One of Congresswoman Slotkin's top priorities has been ensuring that our healthcare and essential workers have access to the personal protective equipment (PPE) they so desperately need. Our nurses, doctors, first responders, and other essential workers are on the front lines of this crisis — and in the early days of the pandemic, too many were heading into battle without proper gear. At the beginning of the COVID-19 outbreak, our office was flooded by frantic calls and emails on a daily basis from essential workers begging for help. Our hospitals and frontline workers simply did not have the protective equipment necessary to keep them safe. Without protective gear, they were risking their lives to save others.

 

Unfortunately, our supply chains and the systems we need to get through this crisis have failed us. The Strategic National Stockpile, a repository of masks, gloves, gowns, and other equipment, was unable to handle the massive demand. When orders of PPE arrived from the strategic national stockpile the supplies were often expired and in some cases even molding. Over time, the complex medical supply chain we have in this country has been outsourced to other countries, and in mid-March, a state versus state bidding war had broken out that was exploited by price-gouging foreign companies selling critical medical supplies. Very quickly, Congresswoman Slotkin began doing everything she could to secure personal protective equipment for Michigan — calling dozens of mask manufacturers, negotiating with suppliers in China, and fighting for each and every shipment.

 

The experience of chasing down leads to secure PPE shook Congresswoman Slotkin to her core, and that’s why she got to work with colleagues on both sides of the aisle to draft comprehensive legislation to ensure that America is better prepared for the next pandemic –– or the next phase of COVID. My bipartisan bill, the Strengthening America’s Strategic National Stockpile Act, makes several important fixes to our national stockpile of medical supplies: it requires constant upkeep to make sure items aren’t expired and it helps reduce our dependence on foreign suppliers by incentivizing production of critical medical supplies right here in America.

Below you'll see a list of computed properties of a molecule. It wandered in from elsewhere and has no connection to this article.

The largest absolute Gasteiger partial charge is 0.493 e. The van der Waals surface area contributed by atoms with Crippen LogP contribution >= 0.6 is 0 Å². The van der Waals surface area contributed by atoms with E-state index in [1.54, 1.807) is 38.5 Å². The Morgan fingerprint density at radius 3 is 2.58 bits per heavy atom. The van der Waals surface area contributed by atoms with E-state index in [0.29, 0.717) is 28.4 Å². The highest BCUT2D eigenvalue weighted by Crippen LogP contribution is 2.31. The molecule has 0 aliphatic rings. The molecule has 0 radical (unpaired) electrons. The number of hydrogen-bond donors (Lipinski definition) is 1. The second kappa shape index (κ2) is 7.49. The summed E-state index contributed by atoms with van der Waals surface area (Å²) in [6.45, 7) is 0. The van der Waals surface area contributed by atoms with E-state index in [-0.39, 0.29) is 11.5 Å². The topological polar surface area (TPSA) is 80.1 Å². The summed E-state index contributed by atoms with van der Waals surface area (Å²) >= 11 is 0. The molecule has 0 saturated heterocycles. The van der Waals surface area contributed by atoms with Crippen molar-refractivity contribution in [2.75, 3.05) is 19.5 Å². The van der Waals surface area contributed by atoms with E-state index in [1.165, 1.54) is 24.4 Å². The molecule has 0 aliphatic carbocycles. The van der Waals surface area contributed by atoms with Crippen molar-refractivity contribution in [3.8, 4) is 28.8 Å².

Congresswoman Slotkin's bill was passed unanimously by the House on September 21, 2020 with bipartisan support, and she is continuing to work with partners in the Senate to help ensure it gets passed and signed into law.

 

 

Unemployment Assistance:

 

 

If you lose your job during the coronavirus outbreak, you can apply for unemployment assistance here or by calling (866) 500-0017. Both business owners and employees are eligible to apply for unemployment benefits. You can find a full, step-by-step guide to doing so here.

Self-employed workers, gig workers, 1099-independent contractors, and low-wage workers can apply for benefits here. If you have already applied for unemployment benefits and have been denied, you should login to your Michigan Web Account Manager (MiWAM) account to complete the next steps. You should not file a new claim, as that may delay the time it takes to get your benefits. More information about expanded eligibility can be found here. Once you have filed a claim or scheduled a phone appointment, please note that incoming calls from a UIA agent will come from the number 866-500-0017.

 

 

Small Business Assistance:

 

 

The Michigan Economic Development Corporation’s (MEDC) call center stands ready to support businesses looking for assistance through other available state programs. For more information, visit MEDC’s website or call 888-522-0103. The Michigan Small Business Development Center has also compiled a list of resources on their website for small businesses impacted by the coronavirus, which you can access here.

In addition, Michigan small businesses and nonprofits experiencing a temporary loss of revenue due to COVID-19 may be able to obtain relief through the Economic Injury Disaster Loan (EIDL) program on the Small Business Administration website. These loans are designed to assist businesses struggling to meet their financial obligations by providing up to six months of working capital to cover costs such as employee health care benefits, rent, utilities. 

Until the program expired on August 8, 2020, the CARES Act and the Paycheck Protection Program and Health Care Enhancement Act provided vital funding for the SBA to guarantee loans to small businesses under the Paycheck Protection Program (PPP). These PPP loans could be used to cover payroll costs, health care benefits, employee salaries, mortgage payments, rent, and more. The program also included a loan forgiveness component for businesses that retain their workers or rehire ones that were laid off as a result of the COVID-19 crisis. While the PPP program has expired, I am doing everything in my power to ensure that Congress reauthorizes this vital federal funding before Christmas, so that small businesses have clarity on the loan forgiveness process and the deductibility of forgiven PPP loan expenses. In the meantime, the EIDL program remains open and continues to accept applications on the SBA website.

 

Federal Nutrition Assistance Programs:

 

To apply for nutrition assistance, visit the Michigan Department of Health and Human Services SNAP webpage and the WIC webpage.

As the coronavirus outbreak continues to take an economic toll on Michigan families, I am committed to supporting the federal nutrition assistance programs that are so important to ensuring everyone in our district has enough to eat. That is why I am so proud that the Families First Coronavirus Response Act included over $1 billion in emergency supplemental funding for a number of federal nutrition assistance programs, and expanded eligibility under the SNAP program to include households with children who would have otherwise received free or reduced-price meals at school. In addition, the CARES Act authorized $25 billion in emergency funding for food assistance programs, with $18 billion specifically set aside for child nutrition to supplement school lunches and summer meals.